Following on from his splendid Wear Bluebells In Your Hat If You’re Goin’ That Way album from January this year, Joshua Burnside now releases a fantastic live record which includes precisely none of the tracks featured on the aforementioned long player.
Beginning with ‘The Good Word‘ from 2017’s Ephrata, you could easily be persuaded that Burnside is the missing link between Leonard Cohen and Richard Thompson, and to some extent that’s true, but the Belfast man’s music is rather more misty eyed then either of those two, to the extent that it sometimes makes you feel like you’re being carried away on soft, fluffy clouds. That’s especially true of ‘Holllllogram‘ (sic), and I’m not sure there’s anyone better right now to crash out and listen to on a blanket in the sunshine. It’s truly beautiful music, it really is.
It’s funny really, because I’ve never been that much of a fan of live albums, but this is an exception to that rule, because, if anything, it serves as confirmation that Burnside in concert is utterly mesmeric. I’ll be sure to catch him as soon as I can on the strength of it, and there’s the mouthwatering prospect that next time, the stunning tunes on …Bluebells will most likely be part of the set too.
“We rehearsed this song in D Sharp, but I’m gonna play it in F” says Burnside mischievously at the beginning of ‘The Unrequited Kind‘, a song which sounds, at the outset, like it’s going to be some kind of bedfellow of The Doors‘ version of ‘Alabama Song‘, but soon becomes stamped with Burnside’s trademark winsome sway. Lyrically he often recalls Tom Waits, in that he finds beauty in places where it shouldn’t be – the lonely barflies with a longing to be loved, at least long enough to numb the pain, if nothing else. The first few verses of this song probably reflect this better than anywhere else: “Stumbling down Sauchiehall Sunday morning, afraid that if I fall, I won’t get back up again / At Charing Cross, I throw up. I feel sixteen again / When I drank ten pints and passed out to get closer to you, it was a simple enough plan, but I didn’t really think it through.” It’s both charming and heartbreaking at the same time, and that, in a nutshell, is what Joshua Burnside is all about, though he’s no one trick pony, as faster songs like ‘Northern Winds‘ recall early Waterboys and obviously this is no bad thing.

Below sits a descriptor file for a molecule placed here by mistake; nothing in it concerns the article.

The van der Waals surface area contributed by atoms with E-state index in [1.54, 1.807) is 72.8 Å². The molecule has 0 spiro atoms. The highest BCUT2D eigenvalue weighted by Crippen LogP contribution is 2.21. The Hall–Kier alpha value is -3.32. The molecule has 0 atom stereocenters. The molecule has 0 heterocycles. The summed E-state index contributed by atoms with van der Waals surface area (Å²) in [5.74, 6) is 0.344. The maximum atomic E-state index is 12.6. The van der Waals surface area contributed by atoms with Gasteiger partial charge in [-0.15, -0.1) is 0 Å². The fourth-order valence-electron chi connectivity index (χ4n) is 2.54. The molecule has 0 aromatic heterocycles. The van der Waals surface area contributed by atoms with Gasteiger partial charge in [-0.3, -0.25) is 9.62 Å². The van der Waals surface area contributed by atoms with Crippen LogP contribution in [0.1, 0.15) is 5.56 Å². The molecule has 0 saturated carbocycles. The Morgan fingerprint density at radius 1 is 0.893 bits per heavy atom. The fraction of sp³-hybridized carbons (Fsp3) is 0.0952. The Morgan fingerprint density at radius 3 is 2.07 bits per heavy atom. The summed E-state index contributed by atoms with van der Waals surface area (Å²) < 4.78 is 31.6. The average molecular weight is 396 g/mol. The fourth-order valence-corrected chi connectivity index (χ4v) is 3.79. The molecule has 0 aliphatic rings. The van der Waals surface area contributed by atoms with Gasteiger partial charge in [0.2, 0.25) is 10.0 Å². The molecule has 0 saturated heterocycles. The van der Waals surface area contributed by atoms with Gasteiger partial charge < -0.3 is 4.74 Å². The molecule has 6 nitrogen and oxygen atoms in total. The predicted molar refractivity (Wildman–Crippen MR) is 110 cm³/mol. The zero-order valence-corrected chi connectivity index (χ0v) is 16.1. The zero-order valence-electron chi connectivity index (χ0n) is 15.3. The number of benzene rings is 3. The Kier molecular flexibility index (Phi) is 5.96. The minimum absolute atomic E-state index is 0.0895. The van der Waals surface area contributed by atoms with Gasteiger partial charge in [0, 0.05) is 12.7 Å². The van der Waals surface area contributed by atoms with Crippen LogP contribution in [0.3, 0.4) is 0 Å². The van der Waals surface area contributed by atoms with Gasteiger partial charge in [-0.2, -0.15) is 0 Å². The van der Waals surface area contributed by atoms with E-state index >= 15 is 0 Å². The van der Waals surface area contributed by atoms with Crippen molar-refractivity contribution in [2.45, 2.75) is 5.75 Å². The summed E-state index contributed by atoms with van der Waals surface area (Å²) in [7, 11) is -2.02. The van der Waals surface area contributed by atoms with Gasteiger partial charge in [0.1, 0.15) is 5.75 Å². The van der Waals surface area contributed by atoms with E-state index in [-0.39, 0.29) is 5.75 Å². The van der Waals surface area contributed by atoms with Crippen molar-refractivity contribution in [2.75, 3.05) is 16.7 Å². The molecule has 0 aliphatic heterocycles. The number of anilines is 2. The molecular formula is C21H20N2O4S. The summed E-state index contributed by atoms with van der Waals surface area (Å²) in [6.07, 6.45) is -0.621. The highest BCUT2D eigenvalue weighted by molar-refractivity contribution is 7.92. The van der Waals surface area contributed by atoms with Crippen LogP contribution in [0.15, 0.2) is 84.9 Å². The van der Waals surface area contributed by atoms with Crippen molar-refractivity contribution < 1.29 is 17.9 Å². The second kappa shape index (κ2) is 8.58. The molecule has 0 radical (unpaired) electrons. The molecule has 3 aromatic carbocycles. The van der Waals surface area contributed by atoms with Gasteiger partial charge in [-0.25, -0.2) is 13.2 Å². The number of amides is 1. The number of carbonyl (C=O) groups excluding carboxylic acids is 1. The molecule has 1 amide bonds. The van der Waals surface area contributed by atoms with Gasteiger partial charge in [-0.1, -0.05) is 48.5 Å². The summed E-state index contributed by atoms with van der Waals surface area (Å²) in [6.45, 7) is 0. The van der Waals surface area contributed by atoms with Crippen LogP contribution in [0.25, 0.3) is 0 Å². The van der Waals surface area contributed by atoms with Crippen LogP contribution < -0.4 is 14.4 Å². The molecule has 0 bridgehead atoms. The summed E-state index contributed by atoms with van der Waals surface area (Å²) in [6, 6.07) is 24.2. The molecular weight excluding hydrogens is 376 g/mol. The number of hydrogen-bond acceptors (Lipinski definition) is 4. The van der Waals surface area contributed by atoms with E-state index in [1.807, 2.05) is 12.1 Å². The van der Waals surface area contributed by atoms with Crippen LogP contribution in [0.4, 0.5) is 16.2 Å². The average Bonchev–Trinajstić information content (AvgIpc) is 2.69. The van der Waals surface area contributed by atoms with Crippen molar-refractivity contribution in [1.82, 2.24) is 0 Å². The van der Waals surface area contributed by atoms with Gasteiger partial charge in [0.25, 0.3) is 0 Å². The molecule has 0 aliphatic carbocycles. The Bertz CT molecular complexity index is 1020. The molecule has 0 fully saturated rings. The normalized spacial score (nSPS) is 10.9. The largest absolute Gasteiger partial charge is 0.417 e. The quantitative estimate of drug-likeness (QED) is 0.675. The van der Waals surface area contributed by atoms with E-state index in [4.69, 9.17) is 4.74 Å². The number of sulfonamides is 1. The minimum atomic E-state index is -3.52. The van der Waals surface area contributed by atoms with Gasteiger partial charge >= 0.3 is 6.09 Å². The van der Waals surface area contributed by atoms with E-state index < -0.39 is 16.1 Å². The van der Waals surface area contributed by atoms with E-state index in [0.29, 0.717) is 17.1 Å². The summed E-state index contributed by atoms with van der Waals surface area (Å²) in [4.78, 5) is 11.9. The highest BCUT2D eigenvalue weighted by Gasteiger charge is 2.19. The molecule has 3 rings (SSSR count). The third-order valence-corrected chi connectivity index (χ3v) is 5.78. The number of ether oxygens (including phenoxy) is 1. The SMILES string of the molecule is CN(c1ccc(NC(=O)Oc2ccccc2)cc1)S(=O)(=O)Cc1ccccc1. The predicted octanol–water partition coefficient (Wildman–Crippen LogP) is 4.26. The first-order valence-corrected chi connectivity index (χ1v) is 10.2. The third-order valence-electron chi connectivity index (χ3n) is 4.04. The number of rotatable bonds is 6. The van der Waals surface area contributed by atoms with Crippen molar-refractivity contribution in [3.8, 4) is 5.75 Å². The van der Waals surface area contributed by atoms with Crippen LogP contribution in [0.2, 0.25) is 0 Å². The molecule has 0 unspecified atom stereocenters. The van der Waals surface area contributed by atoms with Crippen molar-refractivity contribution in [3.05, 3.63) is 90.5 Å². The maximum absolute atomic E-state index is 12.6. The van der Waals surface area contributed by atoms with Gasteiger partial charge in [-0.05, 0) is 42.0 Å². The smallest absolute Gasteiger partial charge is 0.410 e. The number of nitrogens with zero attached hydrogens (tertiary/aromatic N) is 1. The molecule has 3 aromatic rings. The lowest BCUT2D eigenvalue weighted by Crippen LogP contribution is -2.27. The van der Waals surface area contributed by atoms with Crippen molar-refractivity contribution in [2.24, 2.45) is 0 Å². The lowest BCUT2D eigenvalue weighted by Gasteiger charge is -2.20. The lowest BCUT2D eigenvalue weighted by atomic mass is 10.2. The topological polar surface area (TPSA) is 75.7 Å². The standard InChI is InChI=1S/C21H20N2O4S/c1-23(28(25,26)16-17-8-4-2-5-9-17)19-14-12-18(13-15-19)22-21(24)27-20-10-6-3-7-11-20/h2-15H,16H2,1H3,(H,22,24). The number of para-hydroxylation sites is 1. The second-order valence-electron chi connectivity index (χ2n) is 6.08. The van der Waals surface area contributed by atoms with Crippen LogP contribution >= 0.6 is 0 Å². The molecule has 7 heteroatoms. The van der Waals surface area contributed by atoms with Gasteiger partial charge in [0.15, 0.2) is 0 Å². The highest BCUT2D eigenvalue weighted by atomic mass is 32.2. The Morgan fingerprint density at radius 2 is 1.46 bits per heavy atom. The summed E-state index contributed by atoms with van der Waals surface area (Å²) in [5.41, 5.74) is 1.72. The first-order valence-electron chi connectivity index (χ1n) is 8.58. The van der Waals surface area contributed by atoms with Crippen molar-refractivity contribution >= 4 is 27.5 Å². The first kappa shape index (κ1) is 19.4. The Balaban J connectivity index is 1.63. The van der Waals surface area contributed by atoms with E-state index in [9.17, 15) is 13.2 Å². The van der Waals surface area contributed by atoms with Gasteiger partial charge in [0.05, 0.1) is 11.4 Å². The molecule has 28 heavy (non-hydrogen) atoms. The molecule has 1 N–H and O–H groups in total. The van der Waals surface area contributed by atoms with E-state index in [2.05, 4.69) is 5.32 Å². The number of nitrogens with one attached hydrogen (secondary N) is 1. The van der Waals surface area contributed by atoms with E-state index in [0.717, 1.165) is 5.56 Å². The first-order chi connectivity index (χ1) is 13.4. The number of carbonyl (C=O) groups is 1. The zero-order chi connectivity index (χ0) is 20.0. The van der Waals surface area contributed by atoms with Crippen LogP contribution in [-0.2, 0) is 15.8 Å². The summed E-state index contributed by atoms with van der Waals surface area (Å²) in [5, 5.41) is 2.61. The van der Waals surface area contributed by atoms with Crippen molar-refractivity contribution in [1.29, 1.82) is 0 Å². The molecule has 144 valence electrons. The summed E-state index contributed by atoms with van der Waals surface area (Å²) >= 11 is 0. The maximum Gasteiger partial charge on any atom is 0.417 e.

Whichever way you look at it, Joshua Burnside is one hell of a talent.
Live at The Elmwood Hall is out now on Quiet Arch.